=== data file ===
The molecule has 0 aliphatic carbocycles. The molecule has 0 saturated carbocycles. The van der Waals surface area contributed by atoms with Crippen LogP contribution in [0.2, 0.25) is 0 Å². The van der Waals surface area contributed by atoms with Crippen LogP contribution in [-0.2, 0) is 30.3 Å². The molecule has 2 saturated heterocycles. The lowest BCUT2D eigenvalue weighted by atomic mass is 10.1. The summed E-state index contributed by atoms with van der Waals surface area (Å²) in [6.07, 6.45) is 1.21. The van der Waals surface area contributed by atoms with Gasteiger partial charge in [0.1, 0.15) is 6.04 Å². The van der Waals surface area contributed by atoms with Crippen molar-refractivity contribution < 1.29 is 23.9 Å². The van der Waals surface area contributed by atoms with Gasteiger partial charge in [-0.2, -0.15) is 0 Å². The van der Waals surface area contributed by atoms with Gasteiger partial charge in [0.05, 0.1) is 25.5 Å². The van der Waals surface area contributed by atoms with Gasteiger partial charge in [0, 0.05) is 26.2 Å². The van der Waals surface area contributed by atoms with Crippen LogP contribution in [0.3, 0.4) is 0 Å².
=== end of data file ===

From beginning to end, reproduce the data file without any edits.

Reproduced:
The molecule has 0 aliphatic carbocycles. The molecule has 0 saturated carbocycles. The van der Waals surface area contributed by atoms with Crippen LogP contribution in [0.2, 0.25) is 0 Å². The van der Waals surface area contributed by atoms with Crippen LogP contribution in [-0.2, 0) is 30.3 Å². The molecule has 2 saturated heterocycles. The lowest BCUT2D eigenvalue weighted by atomic mass is 10.1. The summed E-state index contributed by atoms with van der Waals surface area (Å²) in [6.07, 6.45) is 1.21. The van der Waals surface area contributed by atoms with Gasteiger partial charge in [0.1, 0.15) is 6.04 Å². The van der Waals surface area contributed by atoms with Crippen molar-refractivity contribution < 1.29 is 23.9 Å². The van der Waals surface area contributed by atoms with Gasteiger partial charge in [-0.2, -0.15) is 0 Å². The van der Waals surface area contributed by atoms with Gasteiger partial charge in [0.05, 0.1) is 25.5 Å². The van der Waals surface area contributed by atoms with Gasteiger partial charge in [0, 0.05) is 26.2 Å². The van der Waals surface area contributed by atoms with Crippen LogP contribution in [0.3, 0.4) is 0 Å².